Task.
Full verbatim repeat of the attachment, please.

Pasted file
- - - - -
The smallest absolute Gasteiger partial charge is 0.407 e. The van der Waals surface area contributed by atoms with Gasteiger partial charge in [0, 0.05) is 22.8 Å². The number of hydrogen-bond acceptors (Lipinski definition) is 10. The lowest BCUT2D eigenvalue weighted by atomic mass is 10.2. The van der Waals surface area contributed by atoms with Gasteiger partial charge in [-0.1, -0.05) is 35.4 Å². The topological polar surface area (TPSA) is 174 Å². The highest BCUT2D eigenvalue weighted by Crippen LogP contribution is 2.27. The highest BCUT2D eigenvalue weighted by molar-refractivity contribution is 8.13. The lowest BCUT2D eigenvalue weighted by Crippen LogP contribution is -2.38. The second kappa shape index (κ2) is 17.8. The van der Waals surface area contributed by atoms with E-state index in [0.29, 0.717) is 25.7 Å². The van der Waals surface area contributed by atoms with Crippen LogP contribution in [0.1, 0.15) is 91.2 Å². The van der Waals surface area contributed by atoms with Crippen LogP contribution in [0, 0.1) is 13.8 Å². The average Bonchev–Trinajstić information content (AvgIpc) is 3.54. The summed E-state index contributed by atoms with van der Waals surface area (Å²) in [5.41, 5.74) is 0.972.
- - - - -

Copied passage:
The smallest absolute Gasteiger partial charge is 0.407 e. The van der Waals surface area contributed by atoms with Gasteiger partial charge in [0, 0.05) is 22.8 Å². The number of hydrogen-bond acceptors (Lipinski definition) is 10. The lowest BCUT2D eigenvalue weighted by atomic mass is 10.2. The van der Waals surface area contributed by atoms with Gasteiger partial charge in [-0.1, -0.05) is 35.4 Å². The topological polar surface area (TPSA) is 174 Å². The highest BCUT2D eigenvalue weighted by Crippen LogP contribution is 2.27. The highest BCUT2D eigenvalue weighted by molar-refractivity contribution is 8.13. The lowest BCUT2D eigenvalue weighted by Crippen LogP contribution is -2.38. The second kappa shape index (κ2) is 17.8. The van der Waals surface area contributed by atoms with E-state index in [0.29, 0.717) is 25.7 Å². The van der Waals surface area contributed by atoms with Crippen LogP contribution in [0.1, 0.15) is 91.2 Å². The van der Waals surface area contributed by atoms with Crippen LogP contribution in [0, 0.1) is 13.8 Å². The average Bonchev–Trinajstić information content (AvgIpc) is 3.54. The summed E-state index contributed by atoms with van der Waals surface area (Å²) in [5.41, 5.74) is 0.972.